USA TODAY International Edition
Since its founding in 2009, the Oath Keepers has traded in warped interpretations of the U. S. Constitution. The group, part of what extremism experts call the militia movement, has recruited current and former members of law enforcement and the military.
Its members declare they will not enforce any government order they believe to be illegal, such as disarming Americans. The group has ties to white supremacists.
Members of the Oath Keepers have engaged in high- profile armed standoffs against the federal government. Other members face conspiracy charges in the insurrection at the U. S. Capitol on Jan. 6, which injured about 140 police officers. One died a day later after suffering two strokes.
Law enforcement trainers have a broader reach than patrol officers or even supervisors, said Val Van Brocklin, a national police trainer. Trainers shape rookies’ minds and can imprint their view of police culture and tactics onto their students, she said.
Although tactical trainers may be less likely to talk about their personal views if they aren’t teaching about laws or the First Amendment, she said, “I don’t think anyone can go through a training of mine and not recognize I’m a feminist.”
Instructors in many states have the leeway to improvise, peppering in commentary and anecdotes.
“It’s concerning that you have that mentality among the elite of the police,” Johnson said. Belief in the Oath Keepers’ ideology can lead to a “training blind spot” for their students, he said, in which trainers are less likely to teach that armed white people can be threats.
Pittsburgh police Lt. Philip Mercurio described himself as a firearms instructor on the Oath Keepers sign- up form, writing that he “will spread the word to my students.” He did not respond to requests for comment.
Thursday, after learning about Mercurio’s Oath Keepers tie, the Pittsburgh Bureau of Police put him on administrative leave pending a city investigation, spokesperson Cara Cruz said.
Daniel Blackford, a former Secret Service agent and investigator who protected Bill Clinton and George W. Bush, wrote on the form that he had been an instructor for more than 10 years, teaching tactics, firearms and driving.
Blackford told USA TODAY he signed up while working at the Postal Service’s inspector general’s office, where he conducted training on firearms. An early member of the tea party, he said he joined the Oath Keepers early because of the group’s oath to support and defend the Constitution. Eventually, he said, the group grew too radical, and he started marking its emails as junk.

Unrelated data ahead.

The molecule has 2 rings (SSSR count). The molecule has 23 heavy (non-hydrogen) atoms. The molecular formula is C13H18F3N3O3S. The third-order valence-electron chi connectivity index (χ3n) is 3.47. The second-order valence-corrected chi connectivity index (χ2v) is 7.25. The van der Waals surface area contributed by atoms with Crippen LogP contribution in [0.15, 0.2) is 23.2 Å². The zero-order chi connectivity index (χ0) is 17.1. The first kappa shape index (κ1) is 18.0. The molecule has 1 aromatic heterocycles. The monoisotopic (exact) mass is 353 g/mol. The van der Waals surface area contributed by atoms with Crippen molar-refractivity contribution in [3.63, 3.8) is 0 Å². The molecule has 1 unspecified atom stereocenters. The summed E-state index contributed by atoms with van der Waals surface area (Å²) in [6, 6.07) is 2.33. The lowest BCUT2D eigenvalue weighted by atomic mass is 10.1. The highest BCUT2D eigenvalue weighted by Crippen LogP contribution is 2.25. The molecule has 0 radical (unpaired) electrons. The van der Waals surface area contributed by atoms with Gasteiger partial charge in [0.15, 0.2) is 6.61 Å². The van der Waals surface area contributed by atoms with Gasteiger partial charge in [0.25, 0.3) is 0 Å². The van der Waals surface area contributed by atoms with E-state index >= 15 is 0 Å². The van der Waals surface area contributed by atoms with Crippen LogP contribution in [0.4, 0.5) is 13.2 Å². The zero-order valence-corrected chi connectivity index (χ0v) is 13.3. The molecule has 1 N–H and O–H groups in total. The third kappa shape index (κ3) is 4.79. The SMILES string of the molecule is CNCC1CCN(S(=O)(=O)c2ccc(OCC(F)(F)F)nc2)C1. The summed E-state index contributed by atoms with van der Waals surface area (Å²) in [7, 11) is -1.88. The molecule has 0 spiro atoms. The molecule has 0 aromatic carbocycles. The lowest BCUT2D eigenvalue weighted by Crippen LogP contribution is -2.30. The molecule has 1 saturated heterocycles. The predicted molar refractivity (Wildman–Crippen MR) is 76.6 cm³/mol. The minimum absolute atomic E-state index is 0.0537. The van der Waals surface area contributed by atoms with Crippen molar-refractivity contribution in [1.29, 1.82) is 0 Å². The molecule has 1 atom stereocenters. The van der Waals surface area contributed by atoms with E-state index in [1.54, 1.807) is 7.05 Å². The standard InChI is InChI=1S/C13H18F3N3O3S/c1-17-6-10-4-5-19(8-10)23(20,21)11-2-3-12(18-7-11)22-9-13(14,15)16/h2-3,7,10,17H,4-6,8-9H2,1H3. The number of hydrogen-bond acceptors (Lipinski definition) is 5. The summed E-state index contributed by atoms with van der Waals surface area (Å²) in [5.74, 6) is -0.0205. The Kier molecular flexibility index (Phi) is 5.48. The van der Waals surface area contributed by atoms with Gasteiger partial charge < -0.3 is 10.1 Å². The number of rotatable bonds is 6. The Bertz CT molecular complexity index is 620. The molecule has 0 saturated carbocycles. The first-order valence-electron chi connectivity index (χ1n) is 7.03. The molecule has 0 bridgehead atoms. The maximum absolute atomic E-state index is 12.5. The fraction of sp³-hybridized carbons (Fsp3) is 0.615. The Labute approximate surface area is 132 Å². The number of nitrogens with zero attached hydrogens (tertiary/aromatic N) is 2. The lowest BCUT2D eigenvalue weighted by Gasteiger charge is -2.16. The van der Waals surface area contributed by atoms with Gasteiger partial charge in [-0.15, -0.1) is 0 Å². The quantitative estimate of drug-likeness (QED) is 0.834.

“I’ve sent them to my spam folder for so long, I don’t know if they’re still around,” said Blackford, director of the police academy at the College of the Mainland near Galveston, Texas.
Experts said that although the group has evolved, it has always been extremist and always posed a conflict of interest for law enforcement officers, who take their own oaths.
Of the 65 people on the Oath Keepers list who claimed to be law enforcement trainers, USA TODAY confirmed 21 by speaking to them or their employers or reviewing records. Most did not respond to calls, emails or text messages. Some hung up. One sent a text message saying, “Lose this number.”
Scott McDaniel, 42, of Lexington, Kentucky, said joining the Oath Keepers about a decade ago was initially a positive experience. He said he could get behind the group’s message, like when when he joined the Three Percenters, an unauthorized militia named for the discredited claim that only 3% of Americans took up arms against the British.
Then, “things started getting really hairy,” and he left after a year or so.
“I don’t trust the government after being in the military and then working for the government for so long,” said McDaniel, a former U. S. Marine who is a federal corrections officer.
McDaniel said he has trained law enforcement since 2008 but never talks about his views with trainees except perhaps over a couple of beers afterward. He said he never thought about a possible battle for allegiance between the oath he swore as an Oath Keeper and the one for law enforcement. “As law enforcement, I never really even looked at the oath I took,” McDaniel said. “You kind of just do it. You never really process it, especially at a younger age.”
Everyone has First Amendment rights, but the Supreme Court has held that officers agree through employment to limitations on what they can say and with whom they can associate.
Police “are armed government agents with the power to arrest ( and) often kill with impunity,” said Jared Keenan, a senior staff attorney for the American Civil Liberties Union of Arizona. They’re people “who will, by definition of their job, interject themselves into many, many people’s lives,” from all backgrounds and races.
A terrorism liaison officer who subscribes to Oath Keeper ideology is likely to view actions by certain nonwhite people as terrorism, but not the same actions by a white person, Keenan said. “There’s a potential for a lot of tradecraft secrets and tactics that police use being linked and given to the adversaries,” Johnson said.
Michael German, a former FBI agent and fellow with the Brennan Center for Justice, said the FBI has long trained agents that extremists often will have active links to law enforcement officers. German said agents are trained to modify their tactics to deal with that.
The list of people who signed up for the Oath Keepers was obtained in a hack of its website; some files were made available to journalists by the whistleblower Distributed Denial of Secrets.
“The fact that there are so many that actually put their name on ... highlights how this kind of activity is tolerated within law enforcement,” German said. But “the police don’t get to decide what laws should be enforced and what laws shouldn’t.”